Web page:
The impact of receiving an HIV diagnosis and cognitive processing on psychological distress and posttraumatic growth

Vienna R. Nightingale*, Tamara G. Sher, Nathan B. Hansen

*Corresponding author for this work

    Research output: Contribution to journalArticle

    54 Scopus citations

    Abstract

    This study examined human immunodeficiency virus (HIV) as a traumatic stressor, intrusive and deliberate cognitive processing, psychological distress, and posttraumatic growth. One-hundred twelve participants completed interviews on posttraumatic stress disorder (PTSD) Criterion A, Rumination Scale-Revised, Impact of Event Scale, and the Posttraumatic Growth Inventory; relationships were modeled using path analysis. Model 1 attempted to replicate prior empirical research, Model 2 attempted to empirically replicate part of the posttraumatic growth theoretical model, and Model 3 attempted to empirically replicate an integrated model of posttraumatic growth and traumatic stress theories. Model 3 had good fit with study data. Results suggest shared and separate pathways from traumatic stressor to psychological distress and posttraumatic growth, with pathways mediated by cognitive processing. Implications of findings are discussed.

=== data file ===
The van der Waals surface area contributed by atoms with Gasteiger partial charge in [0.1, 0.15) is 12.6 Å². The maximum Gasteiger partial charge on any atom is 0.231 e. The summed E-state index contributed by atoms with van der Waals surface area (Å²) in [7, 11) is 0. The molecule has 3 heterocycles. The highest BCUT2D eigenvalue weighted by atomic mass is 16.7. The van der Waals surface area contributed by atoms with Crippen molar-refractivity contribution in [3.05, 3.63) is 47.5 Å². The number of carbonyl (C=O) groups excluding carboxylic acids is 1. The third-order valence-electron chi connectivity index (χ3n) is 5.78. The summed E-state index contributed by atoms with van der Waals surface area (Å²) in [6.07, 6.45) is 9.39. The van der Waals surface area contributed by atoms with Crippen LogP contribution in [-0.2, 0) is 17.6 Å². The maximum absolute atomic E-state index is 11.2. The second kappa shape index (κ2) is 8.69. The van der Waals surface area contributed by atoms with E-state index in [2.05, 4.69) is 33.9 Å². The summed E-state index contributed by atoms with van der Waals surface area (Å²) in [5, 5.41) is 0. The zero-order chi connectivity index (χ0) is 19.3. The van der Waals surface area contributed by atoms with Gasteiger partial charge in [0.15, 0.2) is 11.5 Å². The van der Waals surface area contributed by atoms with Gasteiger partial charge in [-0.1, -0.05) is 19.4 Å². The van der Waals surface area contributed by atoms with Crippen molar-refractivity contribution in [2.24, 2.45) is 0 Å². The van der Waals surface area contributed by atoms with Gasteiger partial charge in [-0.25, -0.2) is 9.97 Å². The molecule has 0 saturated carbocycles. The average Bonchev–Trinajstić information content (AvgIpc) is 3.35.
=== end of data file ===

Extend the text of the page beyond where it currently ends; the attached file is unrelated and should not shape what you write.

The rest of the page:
Original languageEnglish (US)
    Pages (from-to)452-460
    Number of pages9
    JournalJournal of Traumatic Stress
    Volume23
    Issue number4
    DOIs
    StatePublished - Aug 1 2010

    ASJC Scopus subject areas

    • Clinical Psychology
    • Psychiatry and Mental health

    Fingerprint Dive into the research topics of 'The impact of receiving an HIV diagnosis and cognitive processing on psychological distress and posttraumatic growth'. Together they form a unique fingerprint.

  • Cite this